Overall, Dillon is a solid driver who should continue to develop in 2015. All signs point to slow and steady progress, requiring the patience most athletes don’t get these days. But when your owner is also your grandfather — and he pairs you with an iconic car — you’re going to get every opportunity to make this No. 3 return a success.


No. 3 Richard Childress Racing Chevrolet  

Primary Sponsors: Dow, Cheerios, American Ethanol, Realtree
Owner: Richard Childress

Crew Chief: Gil Martin
Year With Current Team: 3rd

Under Contract Through: Lifetime
Best Points Finish: 20th (2014)

Hometown: Lewisville, N.C.
Born: April 27, 1990


Career Stats

YearsStartsWinsTop 5sTop 10sPolesTitlesEarned


Photos by Action Sports, Inc.

Austin Dillon 2015 Season Driver Preview
Post date: Wednesday, February 11, 2015 - 09:30
Path: /college-football/pac-12-team-recruiting-consensus-rankings-2015

Athlon Sports has averaged out the four major recruiting services — 247Sports,, and ESPN — and created the Pac-12 consensus team recruiting rankings for 2015. Here is what we learned:


Continued growth out West

After the hire of Larry Scott to be commissioner, the Pac-12 has experienced remarkable growth and success. The hiring of elite coaches and the investment in facilities (and winning) have translated on the field and in recruiting. The Pac-12 trailed only the SEC with eight five-star signatures in this class, trailed only the SEC with five teams averaging a top-25 class (six made at least one Top 25 list) and trailed only the SEC with 23 top-100 signees. The Pac-12 has clearly separated itself from the rest of the college football as the No. 2 league and has its sights set directly on the SEC.


Men of Troy almost back

Under Pete Carroll, USC dominated recruiting, signing the No. 1 class ( three years in a row. It partially led to two national titles and a third trip to the BCS title game. But it also led to seven straight Pac-12 titles. In just two classes, Steve Sarkisian is starting to do his best Carroll impersonation by luring all of the West Coast's elite prospects. A few more classes like his first two and USC will be back dominating the headlines on Saturdays in short order.


The City of Lights

Los Angeles has always lured in top talent of all kinds but National Signing Day 2015 took it to a new level. UCLA dominated the morning and USC dominated the afternoon. Steve Sarkisian and the Trojans are the only team in years to challenge Alabama for a recruiting national title and the Bruins were clearly the No. 2 class in the conference. These two programs are stockpiling elite prospects. Now, they need to go coach them up.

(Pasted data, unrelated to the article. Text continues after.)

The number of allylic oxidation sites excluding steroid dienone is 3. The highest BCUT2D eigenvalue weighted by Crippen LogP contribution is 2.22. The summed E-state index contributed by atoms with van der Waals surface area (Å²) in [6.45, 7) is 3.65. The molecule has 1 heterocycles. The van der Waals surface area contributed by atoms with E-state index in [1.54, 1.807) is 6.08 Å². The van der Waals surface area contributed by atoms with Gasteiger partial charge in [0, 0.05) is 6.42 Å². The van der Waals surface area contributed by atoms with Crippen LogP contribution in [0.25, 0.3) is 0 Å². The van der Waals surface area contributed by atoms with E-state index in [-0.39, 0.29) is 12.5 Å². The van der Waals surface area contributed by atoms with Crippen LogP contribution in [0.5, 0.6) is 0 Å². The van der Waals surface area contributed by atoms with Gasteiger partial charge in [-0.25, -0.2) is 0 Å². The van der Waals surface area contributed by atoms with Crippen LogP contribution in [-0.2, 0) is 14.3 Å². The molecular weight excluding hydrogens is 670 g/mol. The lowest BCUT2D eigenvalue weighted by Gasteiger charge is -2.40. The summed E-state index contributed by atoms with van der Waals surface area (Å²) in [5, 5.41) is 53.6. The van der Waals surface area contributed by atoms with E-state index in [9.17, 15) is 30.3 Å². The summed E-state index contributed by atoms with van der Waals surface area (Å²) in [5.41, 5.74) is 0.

Listen to the Cover 2 Podcast Recruiting Special feat. Barton Simmons:

Subscribe: iTunes | Stitcher


New sheriff in town

Arizona State was ranked in the top 20 in recruiting by three of the four major services and 20th in the consensus rankings. Todd Graham has changed the level with which the Sun Devils recruit in short order. In his first two full cycles, Graham has signed two Top 25 classes. According to 247Sports, the previous five classes before that ranked on average 42nd in the nation - no better than 33rd and as bad as 65th. Coach Graham not only has elevated Arizona State on the field but off of it as well.


In-state talent (or lack thereof)

Most programs in college football survive on in-state talent, regardless of the level of expectation. So it's quite a story when a Power 5 team doesn't ink one single in-state player. But that is what happened with both Oregon and Washington State. Additionally, Oregon State only signed one in-state product. For what it's worth, Washington led its Pacific Northwest brethren with six in-state prospects. Even Utah (5) and Colorado (4) did plenty of work within their own borders while Arizona and Arizona State combined to ink nine players from the Grand Canyon State.


   Total5-Star4-StarNat'l Avg247RivalsScoutESPN
4.Arizona St230820.820201726
9.Washington St22014946534354
11.Oregon St190066.868686368


Pac-12 Team Recruiting Consensus Rankings for 2015
Post date: Wednesday, February 11, 2015 - 09:00
All taxonomy terms: NBA
Path: /nba/barack-obama-and-michael-jordan-might-have-some-beef
Two of the most influential American men of the last quarter century, Barack Obama and Michael Jordan, appear to have entered into a battle of egos.


It all started back in October, when Jordan called POTUS’s golfing skills into question during an interview with Ahmad Rashad. “I never said he wasn’t a great politician,” Jordan said, “I just said he was a s——- golfer.”


Obama was quick to fire back in a subsequent radio interview. ‘There is no doubt that Michael is a better golfer than I am,” he said.” Of course if I was playing twice a day for the last 15 years, then that might not be the case… He might want to spend more time thinking about the Bobcats — or the Hornets.”


Quite the bit of trash talk, Mr. President.